Kansas, Louisiana and Virginia replaced defined benefit plans with cash balance or hybrid plans for new employees. Michigan has added an optional defined contribution plan for public school employees. Several states have implemented a longer period for calculating final average compensation.
Alabama will close its existing retirement plan for most state and local government employees December 31, 2012, and replace it with a new defined benefit tier that includes higher age and service requirements for retirement, a longer period for calculating final average compensation, a lower multiplier for calculating benefits and, uniquely in 2012, a reduced mandatory employee contribution.Kansas concluded a two-year reconsideration of its defined benefit retirement plans for state, school and local public employees with new statutory provisions that include generally higher contributions from current employees (or a reduction in benefits) and a cash balance plan for most new state, school and local public employees hired on or after January 1, 2015.
Louisiana will close its defined benefit plan for most state government employees and employees of higher education July 1, 2013, and plans to replace it with a cash balance plan.
Michigan will offer new members of the Public School Employees’ Retirement System a defined contribution plan option in addition to the hybrid plan that has been mandatory for new members since July 2010. Members of previously-closed defined benefit plans will be required to choose between higher contribution rates or lower future benefit accrual rates, along with an option to move to a defined contribution plan. The state also terminated retiree health insurance coverage for members of the plan, replacing it with employer matches for employee contributions to deferred compensation plans plus a lump-sum termination payment.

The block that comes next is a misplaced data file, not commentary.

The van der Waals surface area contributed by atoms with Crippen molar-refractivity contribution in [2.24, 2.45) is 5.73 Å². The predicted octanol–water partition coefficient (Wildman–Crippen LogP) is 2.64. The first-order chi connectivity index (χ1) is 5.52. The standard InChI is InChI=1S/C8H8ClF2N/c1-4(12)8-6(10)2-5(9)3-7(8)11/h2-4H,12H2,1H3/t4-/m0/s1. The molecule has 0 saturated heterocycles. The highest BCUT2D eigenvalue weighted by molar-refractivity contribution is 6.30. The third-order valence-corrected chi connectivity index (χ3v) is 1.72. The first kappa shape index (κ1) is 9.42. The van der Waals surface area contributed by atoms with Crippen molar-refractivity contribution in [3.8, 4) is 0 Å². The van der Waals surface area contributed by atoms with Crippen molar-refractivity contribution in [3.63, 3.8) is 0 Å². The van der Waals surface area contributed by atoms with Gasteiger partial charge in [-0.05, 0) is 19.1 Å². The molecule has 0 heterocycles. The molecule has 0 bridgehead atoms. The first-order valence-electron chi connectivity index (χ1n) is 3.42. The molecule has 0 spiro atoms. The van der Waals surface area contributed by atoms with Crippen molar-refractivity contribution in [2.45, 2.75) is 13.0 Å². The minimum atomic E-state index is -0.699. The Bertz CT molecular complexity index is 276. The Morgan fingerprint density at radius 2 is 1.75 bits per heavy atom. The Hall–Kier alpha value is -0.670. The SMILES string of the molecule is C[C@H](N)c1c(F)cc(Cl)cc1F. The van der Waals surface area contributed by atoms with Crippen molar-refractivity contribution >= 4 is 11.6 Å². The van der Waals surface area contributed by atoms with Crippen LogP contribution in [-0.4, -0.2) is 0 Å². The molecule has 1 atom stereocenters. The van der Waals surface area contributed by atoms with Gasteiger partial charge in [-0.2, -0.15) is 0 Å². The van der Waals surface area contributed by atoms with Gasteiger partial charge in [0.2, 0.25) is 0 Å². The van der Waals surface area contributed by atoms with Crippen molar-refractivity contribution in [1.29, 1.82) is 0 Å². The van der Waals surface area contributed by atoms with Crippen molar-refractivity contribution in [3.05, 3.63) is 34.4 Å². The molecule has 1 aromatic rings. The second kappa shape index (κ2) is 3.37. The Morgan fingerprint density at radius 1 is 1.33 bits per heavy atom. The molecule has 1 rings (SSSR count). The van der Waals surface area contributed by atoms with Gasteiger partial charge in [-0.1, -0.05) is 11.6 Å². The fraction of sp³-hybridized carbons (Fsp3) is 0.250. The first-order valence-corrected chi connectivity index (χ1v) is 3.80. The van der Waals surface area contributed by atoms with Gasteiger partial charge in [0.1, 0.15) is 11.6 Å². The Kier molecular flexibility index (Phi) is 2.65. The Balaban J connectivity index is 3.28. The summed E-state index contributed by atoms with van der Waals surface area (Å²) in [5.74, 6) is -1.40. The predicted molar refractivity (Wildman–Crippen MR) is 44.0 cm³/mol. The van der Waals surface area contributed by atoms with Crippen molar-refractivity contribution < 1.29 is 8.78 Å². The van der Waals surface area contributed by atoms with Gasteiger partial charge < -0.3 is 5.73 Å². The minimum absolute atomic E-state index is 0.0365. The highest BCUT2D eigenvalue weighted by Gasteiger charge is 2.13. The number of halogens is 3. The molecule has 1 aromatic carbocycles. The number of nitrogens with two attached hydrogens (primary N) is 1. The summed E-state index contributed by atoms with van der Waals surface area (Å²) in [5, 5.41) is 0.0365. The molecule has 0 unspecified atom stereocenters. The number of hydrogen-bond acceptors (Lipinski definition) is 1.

New York closed its latest retirement tier for state and local employees, including most New York City employees, March 31, 2012, and replaced it with a Tier 6 plan that increases the age of retirement and provides a longer period for calculating final average compensation and a lower multipliers for calculating benefits. The legislation will increase employee contribution requirements with an unusual plan of scaling contributions to the amount of employees’ salary.South Carolina enacted legislation to increase employee contributions for current and new employees, increase age and service requirements for retirement with full benefits, provide a longer period for calculating final average compensation, cap future cost-of-living increases, and terminate a deferred retirement option for general employees and teachers.
Virginia enacted legislation to require local government plan members to begin contributing 5% of salary to retirement plans, contributions that for many years have been picked up by employers. Local government employers will provide an offsetting salary increase. Separate legislation will close defined benefit plans for most state and local government employees at the end of 2013, and replace them with a hybrid plan with defined benefit and defined contribution components. Legislation also limited future cost-of-living increases.
Wyoming created a new defined benefit plan tier applicable to state and local government employees as of August 31, 2012. The new tier includes higher age and service requirements for retirement, a longer period for calculating final average compensation and a lower multiplier for calculating benefits. Contribution requirements are unchanged. Separate legislation provides that cost-of-living adjustments will be granted in the future only when the retirement system is fully funded.
NCSL said the goal of its report is to help researchers and policy makers know how other states have addressed issues that could arise in any state. In keeping with that goal, the report excludes most clean-up legislation, cost-of-living adjustments, administrative procedures and technical amendments.More information is here.
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